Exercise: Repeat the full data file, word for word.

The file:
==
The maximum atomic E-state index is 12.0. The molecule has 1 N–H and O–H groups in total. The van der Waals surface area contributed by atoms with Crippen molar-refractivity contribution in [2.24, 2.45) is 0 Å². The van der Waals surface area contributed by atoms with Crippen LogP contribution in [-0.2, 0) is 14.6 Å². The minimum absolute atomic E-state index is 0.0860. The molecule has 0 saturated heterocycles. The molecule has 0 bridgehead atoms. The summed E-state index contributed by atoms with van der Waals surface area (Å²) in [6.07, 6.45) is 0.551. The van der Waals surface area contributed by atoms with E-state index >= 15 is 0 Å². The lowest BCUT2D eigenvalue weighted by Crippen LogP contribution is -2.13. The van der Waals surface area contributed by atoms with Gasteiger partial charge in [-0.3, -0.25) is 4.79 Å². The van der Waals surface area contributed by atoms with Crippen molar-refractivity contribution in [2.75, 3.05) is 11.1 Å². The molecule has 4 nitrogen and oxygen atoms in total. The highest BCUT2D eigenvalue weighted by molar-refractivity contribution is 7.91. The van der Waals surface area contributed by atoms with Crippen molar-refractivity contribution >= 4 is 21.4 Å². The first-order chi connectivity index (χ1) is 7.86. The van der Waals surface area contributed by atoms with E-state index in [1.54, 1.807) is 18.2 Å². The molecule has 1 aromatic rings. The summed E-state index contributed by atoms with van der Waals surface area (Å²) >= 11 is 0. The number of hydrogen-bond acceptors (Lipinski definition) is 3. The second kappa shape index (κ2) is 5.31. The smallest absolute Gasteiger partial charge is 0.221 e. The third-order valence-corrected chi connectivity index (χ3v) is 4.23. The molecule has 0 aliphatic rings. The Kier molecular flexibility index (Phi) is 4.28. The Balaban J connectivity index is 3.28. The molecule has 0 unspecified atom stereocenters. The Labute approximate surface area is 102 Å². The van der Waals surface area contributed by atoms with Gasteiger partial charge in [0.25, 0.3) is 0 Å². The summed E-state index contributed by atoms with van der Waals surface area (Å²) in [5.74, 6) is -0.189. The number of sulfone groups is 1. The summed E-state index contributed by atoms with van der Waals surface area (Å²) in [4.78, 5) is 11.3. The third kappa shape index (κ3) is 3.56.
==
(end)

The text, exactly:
The maximum atomic E-state index is 12.0. The molecule has 1 N–H and O–H groups in total. The van der Waals surface area contributed by atoms with Crippen molar-refractivity contribution in [2.24, 2.45) is 0 Å². The van der Waals surface area contributed by atoms with Crippen LogP contribution in [-0.2, 0) is 14.6 Å². The minimum absolute atomic E-state index is 0.0860. The molecule has 0 saturated heterocycles. The molecule has 0 bridgehead atoms. The summed E-state index contributed by atoms with van der Waals surface area (Å²) in [6.07, 6.45) is 0.551. The van der Waals surface area contributed by atoms with E-state index >= 15 is 0 Å². The lowest BCUT2D eigenvalue weighted by Crippen LogP contribution is -2.13. The van der Waals surface area contributed by atoms with Gasteiger partial charge in [-0.3, -0.25) is 4.79 Å². The van der Waals surface area contributed by atoms with Crippen molar-refractivity contribution in [2.75, 3.05) is 11.1 Å². The molecule has 4 nitrogen and oxygen atoms in total. The highest BCUT2D eigenvalue weighted by molar-refractivity contribution is 7.91. The van der Waals surface area contributed by atoms with Crippen molar-refractivity contribution >= 4 is 21.4 Å². The first-order chi connectivity index (χ1) is 7.86. The van der Waals surface area contributed by atoms with E-state index in [1.54, 1.807) is 18.2 Å². The molecule has 1 aromatic rings. The summed E-state index contributed by atoms with van der Waals surface area (Å²) >= 11 is 0. The number of hydrogen-bond acceptors (Lipinski definition) is 3. The second kappa shape index (κ2) is 5.31. The smallest absolute Gasteiger partial charge is 0.221 e. The third-order valence-corrected chi connectivity index (χ3v) is 4.23. The molecule has 0 aliphatic rings. The Kier molecular flexibility index (Phi) is 4.28. The Balaban J connectivity index is 3.28. The molecule has 0 unspecified atom stereocenters. The Labute approximate surface area is 102 Å². The van der Waals surface area contributed by atoms with Gasteiger partial charge in [0.25, 0.3) is 0 Å². The summed E-state index contributed by atoms with van der Waals surface area (Å²) in [5.74, 6) is -0.189. The number of sulfone groups is 1. The summed E-state index contributed by atoms with van der Waals surface area (Å²) in [4.78, 5) is 11.3. The third kappa shape index (κ3) is 3.56.